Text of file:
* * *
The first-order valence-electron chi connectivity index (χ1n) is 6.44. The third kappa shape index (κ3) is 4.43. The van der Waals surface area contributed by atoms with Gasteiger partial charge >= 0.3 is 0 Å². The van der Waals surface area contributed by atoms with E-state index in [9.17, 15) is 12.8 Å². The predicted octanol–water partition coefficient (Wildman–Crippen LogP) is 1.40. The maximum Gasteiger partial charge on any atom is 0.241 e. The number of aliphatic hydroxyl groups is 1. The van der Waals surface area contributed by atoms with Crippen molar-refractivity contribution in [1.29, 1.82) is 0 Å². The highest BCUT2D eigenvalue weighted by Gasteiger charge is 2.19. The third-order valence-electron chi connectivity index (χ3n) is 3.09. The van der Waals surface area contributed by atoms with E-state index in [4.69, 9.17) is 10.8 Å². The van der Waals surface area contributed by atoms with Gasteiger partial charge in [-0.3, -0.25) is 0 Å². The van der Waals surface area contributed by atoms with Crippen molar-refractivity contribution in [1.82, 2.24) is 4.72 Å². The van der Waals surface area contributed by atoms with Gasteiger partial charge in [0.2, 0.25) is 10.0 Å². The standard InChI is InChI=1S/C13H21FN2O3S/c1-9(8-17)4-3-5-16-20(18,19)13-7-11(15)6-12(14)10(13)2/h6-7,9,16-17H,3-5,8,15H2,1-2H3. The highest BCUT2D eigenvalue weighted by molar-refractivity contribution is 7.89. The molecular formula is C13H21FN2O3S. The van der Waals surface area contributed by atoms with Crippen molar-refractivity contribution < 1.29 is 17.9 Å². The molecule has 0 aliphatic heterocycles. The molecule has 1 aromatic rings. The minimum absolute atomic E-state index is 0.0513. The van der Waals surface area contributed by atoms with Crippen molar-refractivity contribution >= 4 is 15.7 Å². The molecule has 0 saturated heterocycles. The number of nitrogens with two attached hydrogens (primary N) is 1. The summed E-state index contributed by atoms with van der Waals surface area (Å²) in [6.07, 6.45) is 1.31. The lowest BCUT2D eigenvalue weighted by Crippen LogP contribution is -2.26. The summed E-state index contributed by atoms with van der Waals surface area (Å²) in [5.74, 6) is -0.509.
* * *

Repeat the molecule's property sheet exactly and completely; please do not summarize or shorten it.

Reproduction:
The first-order valence-electron chi connectivity index (χ1n) is 6.44. The third kappa shape index (κ3) is 4.43. The van der Waals surface area contributed by atoms with Gasteiger partial charge >= 0.3 is 0 Å². The van der Waals surface area contributed by atoms with E-state index in [9.17, 15) is 12.8 Å². The predicted octanol–water partition coefficient (Wildman–Crippen LogP) is 1.40. The maximum Gasteiger partial charge on any atom is 0.241 e. The number of aliphatic hydroxyl groups is 1. The van der Waals surface area contributed by atoms with Crippen molar-refractivity contribution in [1.29, 1.82) is 0 Å². The highest BCUT2D eigenvalue weighted by Gasteiger charge is 2.19. The third-order valence-electron chi connectivity index (χ3n) is 3.09. The van der Waals surface area contributed by atoms with E-state index in [4.69, 9.17) is 10.8 Å². The van der Waals surface area contributed by atoms with Gasteiger partial charge in [-0.3, -0.25) is 0 Å². The van der Waals surface area contributed by atoms with Crippen molar-refractivity contribution in [1.82, 2.24) is 4.72 Å². The van der Waals surface area contributed by atoms with Gasteiger partial charge in [0.2, 0.25) is 10.0 Å². The standard InChI is InChI=1S/C13H21FN2O3S/c1-9(8-17)4-3-5-16-20(18,19)13-7-11(15)6-12(14)10(13)2/h6-7,9,16-17H,3-5,8,15H2,1-2H3. The highest BCUT2D eigenvalue weighted by molar-refractivity contribution is 7.89. The molecular formula is C13H21FN2O3S. The van der Waals surface area contributed by atoms with Crippen molar-refractivity contribution < 1.29 is 17.9 Å². The molecule has 0 aliphatic heterocycles. The molecule has 1 aromatic rings. The minimum absolute atomic E-state index is 0.0513. The van der Waals surface area contributed by atoms with Crippen molar-refractivity contribution >= 4 is 15.7 Å². The molecule has 0 saturated heterocycles. The number of nitrogens with two attached hydrogens (primary N) is 1. The summed E-state index contributed by atoms with van der Waals surface area (Å²) in [6.07, 6.45) is 1.31. The lowest BCUT2D eigenvalue weighted by Crippen LogP contribution is -2.26. The summed E-state index contributed by atoms with van der Waals surface area (Å²) in [5.74, 6) is -0.509.